FeganScott launched an investigation on behalf of 2012-2020 Honda CR-V owners and lessees regarding a potential defect in the vehicles which causes premature dead batteries.
For nearly a decade, Honda has been aware that CR-Vs are prone to premature dead batteries due to “parasitic draining.” Parasitic draining occurs when an electrical component draws power from a vehicle’s battery even after the vehicle is turned off. The slightest draw can empty the battery if left alone for a few days. Honda has speculated that the parasitic drain is possibly related to the vehicles’ battery sensors and/or powertrain control modules (PCM) which fail to trigger “sleep mode” and turn off the vehicle.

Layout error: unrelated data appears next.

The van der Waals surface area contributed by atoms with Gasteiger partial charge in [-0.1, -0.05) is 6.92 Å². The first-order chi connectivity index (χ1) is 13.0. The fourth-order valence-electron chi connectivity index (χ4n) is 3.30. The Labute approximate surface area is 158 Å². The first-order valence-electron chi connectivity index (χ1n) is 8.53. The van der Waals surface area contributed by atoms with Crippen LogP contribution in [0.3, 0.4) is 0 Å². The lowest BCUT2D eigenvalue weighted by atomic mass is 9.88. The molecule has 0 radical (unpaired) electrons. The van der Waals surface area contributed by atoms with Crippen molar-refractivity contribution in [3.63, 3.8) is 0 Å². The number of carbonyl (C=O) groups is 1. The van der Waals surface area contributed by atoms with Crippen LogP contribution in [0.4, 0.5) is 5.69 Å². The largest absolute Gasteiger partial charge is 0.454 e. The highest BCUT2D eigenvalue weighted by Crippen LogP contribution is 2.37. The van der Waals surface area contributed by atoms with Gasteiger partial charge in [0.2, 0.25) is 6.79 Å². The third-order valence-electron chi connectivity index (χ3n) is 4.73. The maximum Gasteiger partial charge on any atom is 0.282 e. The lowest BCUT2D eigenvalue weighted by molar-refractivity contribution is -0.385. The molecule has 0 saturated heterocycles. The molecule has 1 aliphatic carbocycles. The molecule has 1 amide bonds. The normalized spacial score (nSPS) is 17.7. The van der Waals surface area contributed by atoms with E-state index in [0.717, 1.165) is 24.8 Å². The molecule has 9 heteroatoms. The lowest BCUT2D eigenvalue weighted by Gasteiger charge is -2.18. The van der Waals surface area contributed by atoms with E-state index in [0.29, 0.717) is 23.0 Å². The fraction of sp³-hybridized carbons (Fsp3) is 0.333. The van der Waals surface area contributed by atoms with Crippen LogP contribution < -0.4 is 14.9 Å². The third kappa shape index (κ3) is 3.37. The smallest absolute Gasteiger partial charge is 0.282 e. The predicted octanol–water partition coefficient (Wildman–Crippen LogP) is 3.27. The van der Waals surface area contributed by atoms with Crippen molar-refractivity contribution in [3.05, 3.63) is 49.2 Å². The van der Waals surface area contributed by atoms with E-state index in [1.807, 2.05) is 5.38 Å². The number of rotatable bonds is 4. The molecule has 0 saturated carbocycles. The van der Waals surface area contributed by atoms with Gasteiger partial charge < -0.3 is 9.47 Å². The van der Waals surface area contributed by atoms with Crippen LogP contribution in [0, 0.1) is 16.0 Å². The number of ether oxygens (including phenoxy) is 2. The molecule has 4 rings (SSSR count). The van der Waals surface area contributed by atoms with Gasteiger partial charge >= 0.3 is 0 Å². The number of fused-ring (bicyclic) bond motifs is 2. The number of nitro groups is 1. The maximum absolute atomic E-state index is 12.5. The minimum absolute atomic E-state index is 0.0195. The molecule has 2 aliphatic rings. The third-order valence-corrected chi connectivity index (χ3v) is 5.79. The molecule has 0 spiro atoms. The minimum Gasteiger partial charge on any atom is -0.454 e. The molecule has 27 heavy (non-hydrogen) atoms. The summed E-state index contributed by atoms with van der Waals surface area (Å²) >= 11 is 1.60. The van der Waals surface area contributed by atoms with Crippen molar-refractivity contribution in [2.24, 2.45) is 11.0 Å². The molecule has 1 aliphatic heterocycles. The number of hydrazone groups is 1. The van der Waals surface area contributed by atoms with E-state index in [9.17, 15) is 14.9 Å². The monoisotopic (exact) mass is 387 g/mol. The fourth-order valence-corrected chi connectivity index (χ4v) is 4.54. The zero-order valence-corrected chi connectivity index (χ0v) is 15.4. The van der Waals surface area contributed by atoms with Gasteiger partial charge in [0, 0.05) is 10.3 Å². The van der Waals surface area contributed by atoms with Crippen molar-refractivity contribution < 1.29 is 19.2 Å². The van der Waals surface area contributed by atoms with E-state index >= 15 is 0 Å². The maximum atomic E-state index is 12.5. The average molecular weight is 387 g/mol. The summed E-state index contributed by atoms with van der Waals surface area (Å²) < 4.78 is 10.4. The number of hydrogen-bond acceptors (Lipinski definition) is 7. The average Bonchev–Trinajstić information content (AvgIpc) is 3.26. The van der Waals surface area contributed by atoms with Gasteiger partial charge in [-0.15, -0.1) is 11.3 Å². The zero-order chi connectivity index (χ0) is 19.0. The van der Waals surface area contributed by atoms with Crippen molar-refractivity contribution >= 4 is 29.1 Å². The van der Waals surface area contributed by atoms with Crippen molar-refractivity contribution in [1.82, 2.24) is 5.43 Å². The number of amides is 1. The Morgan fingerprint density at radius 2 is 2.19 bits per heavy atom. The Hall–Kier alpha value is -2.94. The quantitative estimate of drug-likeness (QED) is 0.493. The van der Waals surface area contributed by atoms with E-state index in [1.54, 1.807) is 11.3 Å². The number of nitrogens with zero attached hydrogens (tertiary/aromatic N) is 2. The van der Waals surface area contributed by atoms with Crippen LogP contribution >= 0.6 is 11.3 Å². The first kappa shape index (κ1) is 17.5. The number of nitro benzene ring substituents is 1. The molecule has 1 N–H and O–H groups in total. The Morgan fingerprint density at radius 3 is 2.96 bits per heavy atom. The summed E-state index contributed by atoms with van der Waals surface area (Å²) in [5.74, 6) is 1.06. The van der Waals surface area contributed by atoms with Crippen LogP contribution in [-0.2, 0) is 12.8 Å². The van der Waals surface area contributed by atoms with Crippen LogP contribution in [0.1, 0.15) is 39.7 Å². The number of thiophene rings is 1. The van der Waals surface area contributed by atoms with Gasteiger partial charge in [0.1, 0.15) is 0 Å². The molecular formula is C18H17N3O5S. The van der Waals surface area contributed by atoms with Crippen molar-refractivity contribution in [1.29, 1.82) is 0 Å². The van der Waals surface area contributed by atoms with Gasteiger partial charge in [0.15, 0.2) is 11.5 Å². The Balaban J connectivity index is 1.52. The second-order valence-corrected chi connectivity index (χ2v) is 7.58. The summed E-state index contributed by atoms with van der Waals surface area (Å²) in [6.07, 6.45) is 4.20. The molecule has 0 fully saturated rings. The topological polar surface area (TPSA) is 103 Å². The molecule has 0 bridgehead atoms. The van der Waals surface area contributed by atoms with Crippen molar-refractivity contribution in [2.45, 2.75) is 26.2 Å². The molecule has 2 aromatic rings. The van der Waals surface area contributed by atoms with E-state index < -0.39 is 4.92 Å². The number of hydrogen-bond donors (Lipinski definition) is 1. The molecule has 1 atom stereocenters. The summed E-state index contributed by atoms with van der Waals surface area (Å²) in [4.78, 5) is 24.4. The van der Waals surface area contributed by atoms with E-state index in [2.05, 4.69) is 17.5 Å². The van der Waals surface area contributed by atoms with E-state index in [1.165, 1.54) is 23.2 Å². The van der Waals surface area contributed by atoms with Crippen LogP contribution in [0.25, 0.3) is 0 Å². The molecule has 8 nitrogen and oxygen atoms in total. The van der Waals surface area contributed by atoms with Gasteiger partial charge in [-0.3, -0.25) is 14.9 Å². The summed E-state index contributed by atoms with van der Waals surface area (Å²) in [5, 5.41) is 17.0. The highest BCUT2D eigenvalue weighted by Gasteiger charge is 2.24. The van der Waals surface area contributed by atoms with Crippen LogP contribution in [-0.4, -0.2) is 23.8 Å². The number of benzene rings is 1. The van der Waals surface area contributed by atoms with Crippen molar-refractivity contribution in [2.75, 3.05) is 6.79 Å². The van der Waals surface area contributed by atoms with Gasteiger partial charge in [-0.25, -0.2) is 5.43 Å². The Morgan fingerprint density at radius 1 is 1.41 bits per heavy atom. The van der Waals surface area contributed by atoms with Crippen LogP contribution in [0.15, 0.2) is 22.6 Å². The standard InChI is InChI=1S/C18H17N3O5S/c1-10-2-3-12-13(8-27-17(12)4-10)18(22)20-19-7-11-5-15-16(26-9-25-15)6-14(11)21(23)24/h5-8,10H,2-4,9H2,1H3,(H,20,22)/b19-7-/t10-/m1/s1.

Despite acknowledging the tendency of CR-Vs to experience parasitic draining to its dealers, Honda continued to sell and market the vehicle without an adequate remedy. For example, one driver reported waking up to a dead battery in his brand-new 2019 CR-V with less than 1,000 miles. Making matters worse, there are reports of Honda declining warranty coverage for replacement batteries, misdiagnosing the problem, and forcing consumers to cover the costs of replacement batteries and associated towing expenses.
If you own or lease a 2012-2020 Honda CR-V and are interested in learning more about FeganScott’s investigations please contact us today.